"We've had families in tears, because of how tough life is," says Community Spirited's Jane Allchorn, who is running the Isle of Wight's first Community Pantry.

"We've got a woman with a primary school-aged son who says it's really tough.

"They're not putting the heating on and he's eating such a lot, she's actually going without. We hear that a lot.

"Our members are just so relieved. We leave out cold drinks and if we have time, we do them a hot drink."

Isle of Wight County Press: The Community Pantry's Jane Allchorn, Keith Kite and Marie Clements.The Community Pantry's Jane Allchorn, Keith Kite and Marie Clements.

The Community Pantry in East Cowes is at the sharp end of the stark reality of the cost of living crisis.

In the first three weeks after opening its doors (and its fridge) it had signed up around 60 members.

Jane told the Isle of Wight County Press: "One couple came in with a very young newborn and they're really struggling.

"We're hoping other organisations will help and we can work in partnership.

"Having young children is financially difficult and they were so relieved.

"She was so grateful to be able pick really good quality items off the shelves.

"There are so many stories. People really need to know about them - so they can help up to help them." 

Isle of Wight County Press: Inside the Community Pantry in East Cowes, Isle of Wight.Inside the Community Pantry in East Cowes, Isle of Wight.

How does East Cowes' Community Pantry work?

Through connect4communities, there are plans to set up five community pantries on the Island. To join, members fill out an application form and can visit once a week.

On the shelves at Parkside Pavillion, on Vectis Road, are pasta, rice, sauces, tinned fruit, cereal and plenty more. 

There are also fridge and freezer items like milk, yoghurt, frozen chips, butter and cheese.

Members can choose two 'high value' items (like meat and tinned fish), ten other things and also add free fresh fruit and veg.

It is open between 1.30pm and 3.30pm on Tuesday, and between 10.30pm and 12.30pm on Wednesday and Thursday.

The East Cowes Community Pantry team offers cooking tips and recipe ideas and the project has become a "community within Community Spirited", says Jane.

Former volunteer Keith Kite is now a paid staff member, thanks to grant funding.

"This fridge used to be chocablock but it's almost empty today", he told me when I visited. "Cheese in particular is incredibly popular."

Isle of Wight County Press: East Cowes' Parkside Pavilion, home of the first Isle of Wight Community Pantry.East Cowes' Parkside Pavilion, home of the first Isle of Wight Community Pantry.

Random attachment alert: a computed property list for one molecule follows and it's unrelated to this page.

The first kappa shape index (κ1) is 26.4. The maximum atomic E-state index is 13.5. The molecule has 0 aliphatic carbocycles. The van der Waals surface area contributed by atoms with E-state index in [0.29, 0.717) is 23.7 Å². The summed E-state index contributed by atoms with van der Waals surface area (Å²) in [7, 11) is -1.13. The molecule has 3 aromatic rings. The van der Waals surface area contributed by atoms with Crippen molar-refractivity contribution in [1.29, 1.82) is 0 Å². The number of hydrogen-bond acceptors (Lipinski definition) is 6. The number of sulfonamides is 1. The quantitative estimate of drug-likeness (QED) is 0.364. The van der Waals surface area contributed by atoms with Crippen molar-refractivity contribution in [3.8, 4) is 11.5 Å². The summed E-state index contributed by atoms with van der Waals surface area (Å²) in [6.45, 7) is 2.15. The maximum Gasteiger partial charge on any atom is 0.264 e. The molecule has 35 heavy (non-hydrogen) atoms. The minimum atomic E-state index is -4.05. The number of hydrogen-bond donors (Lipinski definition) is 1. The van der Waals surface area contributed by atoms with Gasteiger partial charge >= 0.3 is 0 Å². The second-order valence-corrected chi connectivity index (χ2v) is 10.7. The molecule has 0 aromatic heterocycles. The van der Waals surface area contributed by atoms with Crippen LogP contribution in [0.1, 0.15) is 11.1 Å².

The pantry runs alongside Jane's home care business and three community groups (Mental Wellness on Tuesday afternoon, Knit and Natter on Wednesday morning, Games on Thursday). Regular clubbers travel from East Cowes, Ryde and Newport, but they are not the same people to sign up to the pantry.

"We are seeing what people need"

Jane thinks it shows there is a previously undiscovered need for support: "Everything you see going on here is down to us being a business that is out in the community. We are seeing what people need.

"Loneliness and isolation were key things over the years. 

"The people using the pantry are new to the project. They are people who weren't known to us. They're families with young chidren and older people who have been isolated. 

"We've identified people who have struggled with anxiety, but they have come in because they're desperate and it's meant we've been able to support them. Everything intertwines, which is what I wanted."

Isle of Wight County Press:

Kevin Allchorn and Christine Faulkner, on the team at Community Spirited.

Moving forward there are plans for more - such as a beans on toast evening. 

In the meantime, the project is inviting us to donate tinned and dried food and to volunteer time and support. 

Pantry space, though private and perfect for people who may be vulnerable and struggling, is already tight. It already needs a bigger space to expand to and recently lost out on securing an empty building in the town.

Meanwhile, it is trying to make sure it has a broad range of products.

"We're asking members if there's anything they'd like to see that we haven't got. Everything we do is user led. We have someone who's gluten free, so we've managed to get some products for them," Jane said.

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She is grateful to all those who have supported the pantry so far. Among them, Coop has been giving food to community spirited twice weekly for three years. Before the pantry it was used for cooking classes and for club members. Now, it can also be used for those who need support in financially tough times.

She said: "We're urging people to bring in items of dried and tinned food so we can keep our shelves stocked up. Eventually, the funding will run out and we need to be sustainable.

"If we can start that now, it would be really good."